This article is written by Nancy S. Dunetz, Ed.D., a founding teacher of The International High School at LaGuardia Community College, who now mentors and coaches at a variety of Internationals.

Language is a medium for communicating, for learning, for thinking. When youngsters are taught a second language without purpose, it is unlikely that the language will be learned very well.

Students need to be able to do more than greet people, negotiate their way through the supermarket, write and produce skits, and leave messages on answering machines. The cognitive/linguistic demands on students include analyzing data, making inferences, comparing and contrasting, predicting, drawing conclusions, and all the other linguistic tasks we require of mainstream students in content classes. Without the opportunity to engage in these tasks, students cannot develop the skills.

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Learning English through Internationals’ Approach to Education

This week Fior D’Aliza Rodriguez Quero, who graduated from The Brooklyn International High School in 2005 and from Brooklyn College in 2009, writes about learning English through content and the effect it has had on her life.

Linda Darling-Hammond once said, “A democratic education means that we educate people in a way that ensures they can think independently, that they can use information, knowledge, and technology, among other things, to draw their own conclusions.” I couldn’t think of a better quote to describe the style of educating and learning of the International high schools in New York City and California. As Ms. Darling-Hammond stated in the quote above, democratic education requires that both teachers and students learn; that is, teachers are not the ones who controls what they are teaching, but rather teachers encourage students to think on their own and to use the information around them to question it and keep searching for more. My experience at The Brooklyn International High School (BIHS) can be described as a never-ending one because, even after graduating from high school and going through Brooklyn College, I am still thirsty for knowledge.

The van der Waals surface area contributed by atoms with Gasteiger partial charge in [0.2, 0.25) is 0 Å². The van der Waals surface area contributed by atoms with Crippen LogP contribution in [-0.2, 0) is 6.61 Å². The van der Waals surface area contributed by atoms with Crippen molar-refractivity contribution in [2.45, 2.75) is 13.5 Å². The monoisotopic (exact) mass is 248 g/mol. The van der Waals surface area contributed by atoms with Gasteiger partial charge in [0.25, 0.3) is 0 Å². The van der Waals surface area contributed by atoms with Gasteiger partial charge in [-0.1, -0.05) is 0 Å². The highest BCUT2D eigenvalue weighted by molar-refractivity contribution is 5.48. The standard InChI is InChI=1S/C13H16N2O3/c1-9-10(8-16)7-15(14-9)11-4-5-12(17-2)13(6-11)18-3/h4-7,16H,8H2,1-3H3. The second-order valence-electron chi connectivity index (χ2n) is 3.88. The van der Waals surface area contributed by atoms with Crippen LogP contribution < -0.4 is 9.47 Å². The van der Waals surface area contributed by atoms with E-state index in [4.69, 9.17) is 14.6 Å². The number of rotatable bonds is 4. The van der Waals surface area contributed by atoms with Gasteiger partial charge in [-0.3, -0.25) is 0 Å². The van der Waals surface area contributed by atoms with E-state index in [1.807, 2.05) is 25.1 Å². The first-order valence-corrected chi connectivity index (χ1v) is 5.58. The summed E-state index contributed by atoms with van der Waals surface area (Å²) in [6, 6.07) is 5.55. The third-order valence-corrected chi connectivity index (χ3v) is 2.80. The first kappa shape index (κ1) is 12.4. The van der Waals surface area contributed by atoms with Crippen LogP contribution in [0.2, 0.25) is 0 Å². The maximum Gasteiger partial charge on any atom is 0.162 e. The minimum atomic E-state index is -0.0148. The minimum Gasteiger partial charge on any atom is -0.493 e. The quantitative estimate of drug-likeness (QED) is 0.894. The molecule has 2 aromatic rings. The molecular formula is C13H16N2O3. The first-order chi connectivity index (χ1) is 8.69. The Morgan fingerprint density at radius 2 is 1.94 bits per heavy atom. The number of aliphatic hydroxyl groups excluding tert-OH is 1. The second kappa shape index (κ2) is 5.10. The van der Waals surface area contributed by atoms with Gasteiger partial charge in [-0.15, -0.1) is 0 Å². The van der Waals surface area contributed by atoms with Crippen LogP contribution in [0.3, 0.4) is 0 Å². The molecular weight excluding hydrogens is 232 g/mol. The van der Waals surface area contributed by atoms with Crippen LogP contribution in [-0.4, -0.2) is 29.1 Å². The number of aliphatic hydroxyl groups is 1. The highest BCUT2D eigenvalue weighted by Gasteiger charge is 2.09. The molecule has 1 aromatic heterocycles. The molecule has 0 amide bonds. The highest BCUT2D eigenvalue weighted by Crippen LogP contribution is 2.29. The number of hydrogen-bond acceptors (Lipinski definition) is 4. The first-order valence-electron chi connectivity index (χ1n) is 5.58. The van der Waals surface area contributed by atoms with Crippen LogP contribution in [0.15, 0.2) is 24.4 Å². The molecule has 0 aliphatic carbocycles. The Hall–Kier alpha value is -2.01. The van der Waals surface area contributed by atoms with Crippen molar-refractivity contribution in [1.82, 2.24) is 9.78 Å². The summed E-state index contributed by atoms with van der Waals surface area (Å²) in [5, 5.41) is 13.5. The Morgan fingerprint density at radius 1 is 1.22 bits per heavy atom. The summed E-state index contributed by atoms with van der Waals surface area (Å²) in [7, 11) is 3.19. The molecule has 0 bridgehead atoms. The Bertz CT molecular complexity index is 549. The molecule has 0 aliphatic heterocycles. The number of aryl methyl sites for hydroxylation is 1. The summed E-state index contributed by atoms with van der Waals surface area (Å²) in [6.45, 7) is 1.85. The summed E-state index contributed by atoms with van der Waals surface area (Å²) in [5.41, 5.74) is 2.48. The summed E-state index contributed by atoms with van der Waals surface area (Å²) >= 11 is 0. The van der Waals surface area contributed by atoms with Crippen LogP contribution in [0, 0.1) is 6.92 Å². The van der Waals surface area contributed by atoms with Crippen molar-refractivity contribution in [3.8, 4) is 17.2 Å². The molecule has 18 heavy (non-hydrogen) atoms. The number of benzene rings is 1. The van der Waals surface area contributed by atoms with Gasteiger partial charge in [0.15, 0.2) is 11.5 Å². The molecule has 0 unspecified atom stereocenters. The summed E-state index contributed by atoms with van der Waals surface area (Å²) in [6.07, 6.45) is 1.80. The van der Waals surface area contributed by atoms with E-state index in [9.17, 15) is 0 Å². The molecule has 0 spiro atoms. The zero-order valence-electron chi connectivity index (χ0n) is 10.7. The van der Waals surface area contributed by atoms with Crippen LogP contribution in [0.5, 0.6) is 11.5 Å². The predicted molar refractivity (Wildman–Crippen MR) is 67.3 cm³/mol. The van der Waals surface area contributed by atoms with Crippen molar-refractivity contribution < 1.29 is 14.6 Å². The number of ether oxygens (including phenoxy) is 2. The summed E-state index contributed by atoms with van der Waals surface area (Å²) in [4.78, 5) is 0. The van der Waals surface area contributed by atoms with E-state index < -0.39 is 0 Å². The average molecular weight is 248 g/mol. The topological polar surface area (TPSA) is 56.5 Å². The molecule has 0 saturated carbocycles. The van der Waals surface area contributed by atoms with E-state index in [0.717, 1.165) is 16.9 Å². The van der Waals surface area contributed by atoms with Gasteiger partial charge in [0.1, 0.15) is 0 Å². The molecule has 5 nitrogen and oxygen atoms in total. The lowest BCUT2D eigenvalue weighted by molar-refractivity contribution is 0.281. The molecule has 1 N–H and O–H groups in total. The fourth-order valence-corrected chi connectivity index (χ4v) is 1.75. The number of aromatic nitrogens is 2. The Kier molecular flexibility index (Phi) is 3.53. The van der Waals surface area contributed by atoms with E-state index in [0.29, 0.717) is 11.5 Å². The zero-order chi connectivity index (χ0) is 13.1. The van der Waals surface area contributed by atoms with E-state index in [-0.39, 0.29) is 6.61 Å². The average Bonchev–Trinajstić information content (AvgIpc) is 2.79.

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The Arts: Expressing Oneself Without Words

This week’s post is written by Ann McCormack, the theater arts teacher at The Brooklyn International High School.

With all that our students have to accomplish before they can graduate with a New York State High School diploma, why even offer art classes? Why not double up on English classes? Or have special English conversation tutors?

Founding principal of BIHS, Sara Newman, explains her choice to include the Arts this way, “I wanted to have an art teacher because I wanted students to have a way to express themselves without having to use words.” Without a word of English, students could share their thoughts, their concerns, and their imaginations through artistic creations. Our current principal, Pam Taranto agrees: “…the arts give English language learners a practical and creative point of entry without having to rely on verbal language as the only mode of communication.” As an artist and a teacher, I have witnessed many moments of self-discovery and self-expression.

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Interns at Internationals

Every spring semester, Internationals has a student intern from one of our New York schools. This post was written by Sharon Lungrin, COO and CFO of the Internationals Network for Public Schools, who works closely with each year’s intern. In this post she talks about the internship program in general and one intern, Mariama Bah, in particular.

The ultimate goal of the Internationals Network for Public Schools is to ensure that all recent immigrant English Language Learners have access to a quality high school education. As a staff, each day we use our diverse expertise to work to this end. We organize professional development events for our teachers, maintain our knowledge management system and advocate for the Internationals approach at the district and national level. All of this work is rewarding but does not put us in direct contact with our ultimate customers, our students.